“The most important thing is to enjoy your life—to be happy—it's all that matters.” ― Audrey Hepburn
After years of interacting with many athletes, patterns start to show themselves.
The pattern relating to happiness is that runners have their best training and racing when they are happy and enjoying themselves the most.
It does not matter what comes first, a happy runner or great training/racing. What's important is that they fit together and affect each other as they come and go.
Here are some reminders on how to cultivate happiness in your running life!
Appreciate Running Be grateful that you are lucky enough to experience the joy of finding your stride, of breaking down barriers, and the occasional runner's high. Running is a wondrous activity, don't take it for granted.
Be Optimistic Always see the handheld bottle as half full. Every occasion has a positive side and there is always something you can learn. Side stitches say you're probably eating too much before the run or starting out too fast. A personal best speaks highly of your training over the previous months. Be mindful and learn.
Do What You Enjoy Do you thrive with logging long slow distance? Do that. If trails are your thing, stay off the road! No matter what the latest research or that old guy that has ran 40 marathons tells you, the type of training and workouts that make you happiest, will result in the greatest outcomes.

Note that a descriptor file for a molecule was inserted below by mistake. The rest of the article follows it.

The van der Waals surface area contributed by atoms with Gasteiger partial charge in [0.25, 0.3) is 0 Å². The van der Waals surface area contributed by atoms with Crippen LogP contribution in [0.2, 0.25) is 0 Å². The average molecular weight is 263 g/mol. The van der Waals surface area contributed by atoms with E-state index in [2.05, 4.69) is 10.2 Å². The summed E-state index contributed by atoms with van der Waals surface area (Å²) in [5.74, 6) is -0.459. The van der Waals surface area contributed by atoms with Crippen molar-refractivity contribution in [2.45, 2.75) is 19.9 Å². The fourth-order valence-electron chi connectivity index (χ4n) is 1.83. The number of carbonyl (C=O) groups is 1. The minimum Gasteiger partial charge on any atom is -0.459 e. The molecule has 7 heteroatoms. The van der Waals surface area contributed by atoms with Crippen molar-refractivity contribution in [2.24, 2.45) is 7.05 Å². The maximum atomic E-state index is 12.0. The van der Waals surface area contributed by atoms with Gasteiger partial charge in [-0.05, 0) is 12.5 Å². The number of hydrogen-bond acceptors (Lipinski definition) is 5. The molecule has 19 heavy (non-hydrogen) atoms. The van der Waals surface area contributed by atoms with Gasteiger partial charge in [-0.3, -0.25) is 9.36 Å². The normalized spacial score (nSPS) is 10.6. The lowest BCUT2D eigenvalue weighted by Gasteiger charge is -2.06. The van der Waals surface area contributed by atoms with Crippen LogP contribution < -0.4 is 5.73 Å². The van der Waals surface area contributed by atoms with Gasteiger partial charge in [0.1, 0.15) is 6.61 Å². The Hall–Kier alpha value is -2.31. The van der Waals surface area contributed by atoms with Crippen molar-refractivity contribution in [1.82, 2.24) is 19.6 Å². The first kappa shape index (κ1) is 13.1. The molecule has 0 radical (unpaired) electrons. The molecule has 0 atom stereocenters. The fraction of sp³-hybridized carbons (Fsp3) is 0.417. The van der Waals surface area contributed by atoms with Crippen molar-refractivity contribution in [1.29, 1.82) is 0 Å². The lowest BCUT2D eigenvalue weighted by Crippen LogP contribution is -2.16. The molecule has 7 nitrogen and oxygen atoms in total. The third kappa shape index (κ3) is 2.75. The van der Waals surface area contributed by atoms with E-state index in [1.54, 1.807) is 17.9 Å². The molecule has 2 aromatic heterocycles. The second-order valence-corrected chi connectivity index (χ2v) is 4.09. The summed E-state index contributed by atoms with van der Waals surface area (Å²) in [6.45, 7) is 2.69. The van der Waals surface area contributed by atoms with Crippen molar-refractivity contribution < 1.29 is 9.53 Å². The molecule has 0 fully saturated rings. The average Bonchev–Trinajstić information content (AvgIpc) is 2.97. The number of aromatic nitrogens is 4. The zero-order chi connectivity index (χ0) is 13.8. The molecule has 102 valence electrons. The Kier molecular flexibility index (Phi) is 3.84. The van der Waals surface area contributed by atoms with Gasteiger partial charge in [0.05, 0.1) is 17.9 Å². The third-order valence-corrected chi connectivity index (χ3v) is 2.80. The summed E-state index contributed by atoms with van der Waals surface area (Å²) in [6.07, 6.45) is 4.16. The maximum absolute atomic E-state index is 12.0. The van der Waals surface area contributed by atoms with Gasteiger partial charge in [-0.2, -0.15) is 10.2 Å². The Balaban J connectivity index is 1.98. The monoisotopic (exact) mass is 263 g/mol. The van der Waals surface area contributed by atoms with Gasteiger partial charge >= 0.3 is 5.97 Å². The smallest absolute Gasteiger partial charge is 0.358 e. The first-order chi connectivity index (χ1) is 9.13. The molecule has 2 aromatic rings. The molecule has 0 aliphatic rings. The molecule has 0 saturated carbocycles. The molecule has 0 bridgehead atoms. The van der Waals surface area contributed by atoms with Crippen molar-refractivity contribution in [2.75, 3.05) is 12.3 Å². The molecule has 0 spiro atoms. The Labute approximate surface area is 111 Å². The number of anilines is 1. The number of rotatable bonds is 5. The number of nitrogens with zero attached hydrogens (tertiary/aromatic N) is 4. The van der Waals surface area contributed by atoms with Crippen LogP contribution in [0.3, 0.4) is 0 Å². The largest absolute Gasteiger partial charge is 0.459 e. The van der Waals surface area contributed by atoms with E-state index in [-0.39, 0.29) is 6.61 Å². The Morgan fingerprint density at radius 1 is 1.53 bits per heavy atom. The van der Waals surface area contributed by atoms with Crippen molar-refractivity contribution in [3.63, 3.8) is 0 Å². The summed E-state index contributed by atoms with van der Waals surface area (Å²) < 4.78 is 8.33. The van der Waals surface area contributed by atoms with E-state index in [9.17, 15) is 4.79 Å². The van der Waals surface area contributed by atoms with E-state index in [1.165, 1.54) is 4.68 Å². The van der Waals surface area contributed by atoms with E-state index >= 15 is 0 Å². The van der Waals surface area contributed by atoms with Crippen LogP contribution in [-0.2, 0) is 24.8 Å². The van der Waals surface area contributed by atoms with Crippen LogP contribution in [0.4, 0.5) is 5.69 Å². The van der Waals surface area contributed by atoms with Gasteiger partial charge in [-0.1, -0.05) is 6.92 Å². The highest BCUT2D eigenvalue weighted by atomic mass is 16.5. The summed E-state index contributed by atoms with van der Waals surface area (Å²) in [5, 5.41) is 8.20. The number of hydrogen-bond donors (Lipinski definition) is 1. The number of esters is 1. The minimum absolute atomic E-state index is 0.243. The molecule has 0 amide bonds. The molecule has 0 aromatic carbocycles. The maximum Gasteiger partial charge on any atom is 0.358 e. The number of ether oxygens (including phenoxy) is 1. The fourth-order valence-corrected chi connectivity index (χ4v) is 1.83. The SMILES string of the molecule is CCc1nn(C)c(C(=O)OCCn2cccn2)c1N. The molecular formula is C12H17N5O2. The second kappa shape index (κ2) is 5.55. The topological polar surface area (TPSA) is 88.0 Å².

Inspire and Help Others The best way to help yourself is to help others. Be accessible to and patient with newer athletes or those that have not taken that first step yet.
Take Care of Yourself Running fitness comes from stressing the body and allowing it to build itself back up. A little hard work is necessary, but you must have the health to do this. Sleep, nutrition, working on running form, and improving strength are all important to support your athletics.
Think Long term Recognize that running is a long term endeavor. Don't stress over missed individual workouts, they do not matter. It's the weeks on top of months that are of importance. Cramming in training before a race works less well than cramming in studying before an exam.